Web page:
Dennis Olmstead    
honolulu, hawaii  |  December, 21, 2012 at 03:26 PM

Jasper...dude chill and leave the poor Yuppies alone! What did they ever do to you? Besides I don't think the leading proponent on climate change, Al Gore, would like if those darn new age Yuppies got credit for something he's been talking for almost 40 years now. It's kind of important to understand what the point of a discussion is in the first place. In this case, it's about how climate change can effect the lives of farmers in the Midwest. The weather is the 'thing' with farmers and these kinds of discussions are necessary to better understand the here and now. Farmers are always concerned about tomorrow's weather as their living depends upon it...more so than most folks. And we aren't just talking about a few people and unimportant industries. Now it looks like you don't believe in climate change with statements like... "Climate used to have a funny darned habit of cycling over vast spans of geologic time. It never stayed hot or cold, just slowly back and forth causing biomes and glaciers to advance and recede". So be it. However, you're talking about something that has taken place over millions of years. Which has nothing to do with the time frames that are important to the farming industry. But a 3-year projection in how weather is trending could prove to be useful information for a farmer on a number of levels. The tone of your commentary comes across as rather dismissive and it sound a little old fartish with something against new age Yuppies. I know you can do better than that...why don't you start by reading the report. Then have at it!

Mi  |  December, 21, 2012 at 04:19 PM

Ice core drillings in the polar ice caps show that there has been times in the past thousands of years that the temp has changed radically in just a hundred years or less.

Illinois farm country  |  December, 22, 2012 at 12:38 AM

Well, lightbulb Gore thinks of himself as a brilliant yuppie, does he not. I thought the comment you reflected on was properly comical.

Dennis Olmstead    
honolulu, hawaii  |  December, 22, 2012 at 06:29 PM

Well Michael, I guess at the end of the day it really doesn't matter whether you want to call Big Al a yuppie or not. By the way...he's not a yuppie but I digress. Mr. Gore, and I think he'd probably agree, is not brilliant but he is qualified. As a politician and as a private citizen he has made the issue of global warming one of his life missions. He first started doing so in the mid-seventies and that's pretty darn close to forty years now. No other person can say that. So by those standards he qualifies as an expert. So...lightbulb Gore...nah don't go there that sounds a little too bipartisan. Just read the report and forget about Al...he'd want you to do at least that much!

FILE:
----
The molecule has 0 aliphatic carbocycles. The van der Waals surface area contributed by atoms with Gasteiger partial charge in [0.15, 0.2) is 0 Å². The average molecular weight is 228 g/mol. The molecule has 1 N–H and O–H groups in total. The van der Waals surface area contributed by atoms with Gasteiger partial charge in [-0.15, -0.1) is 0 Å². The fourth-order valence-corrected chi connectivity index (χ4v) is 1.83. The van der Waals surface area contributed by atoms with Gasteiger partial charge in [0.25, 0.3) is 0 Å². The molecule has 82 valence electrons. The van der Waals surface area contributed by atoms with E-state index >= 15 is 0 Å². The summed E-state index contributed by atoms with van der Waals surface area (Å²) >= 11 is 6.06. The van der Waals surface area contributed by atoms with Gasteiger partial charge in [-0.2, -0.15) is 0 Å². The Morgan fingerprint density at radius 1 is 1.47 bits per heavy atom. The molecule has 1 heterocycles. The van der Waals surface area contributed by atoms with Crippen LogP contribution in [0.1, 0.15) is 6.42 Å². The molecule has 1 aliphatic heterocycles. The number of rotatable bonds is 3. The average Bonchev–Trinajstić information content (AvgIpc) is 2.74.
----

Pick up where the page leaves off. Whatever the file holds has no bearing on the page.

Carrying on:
Illinois  |  December, 23, 2012 at 11:28 AM

My sister-in-law has spent at least the last 40 years holding forth on astrology. I suppose, Dennis, that certifies her, rather like your man Al Gore, as "qualified". But, qualified for what I do not know. Dennis, are you suggesting our "longer-term planning" (whatever that is) here on the farm should rotate through a few longer and longer growing season corn & beans in the next couple of years, or do you think we should go straight to rain barrels and permaculture? Are you, by any chance Dennis, a yuppie?

Dennis Olmstead    
honolulu, hawaii  |  December, 24, 2012 at 10:39 AM

Aaron...actually, no I'm not a yuppie. I'm way too old to be considered one and so is Big Al. The Y in yuppie stand for can look up what the rest of it stands for. Name calling...really? My "so-called man Al" isn't my man. His politics and his work on global warming are two completely different things. I regret to say now that at the height of Mr. Gore's political career I was a Republican. I think you have me over the 'rain barrel' sort of speak. I know very little about all decisions you have to make and why. But what I do know is climate change is real. Now, how a farmer decides to use or not use scientifically proven information that's another story. Clearly your politics are defining your anti-position on the issue of climate change. Therefore there is no chance that someone like yourself is ever going to entertain a position different than the party line. So lets talk about whether Big Al qualified or not? By the sounds of it you may have been a farmer for as long as he's been talking about climate change. Which means you've spent a few hours on the ole tractor. And over the years tractors have evolved. Now, I'm sure you didn't invent the tractor or any part of it. And I'm sure you had nothing to do with developing the GPS in tractors today. But would you not be able to tell somebody with no farming experience how GPS works in a tractor and what the benefits are. And given the years you've spent on the tractor, working on the tractor, buying and selling tractors, talking about tractors, looking at tractors, thinking about tractors, reading about tractors...would you not consider yourself qualified to speak about tractors? Same thing with Big Al and global warming.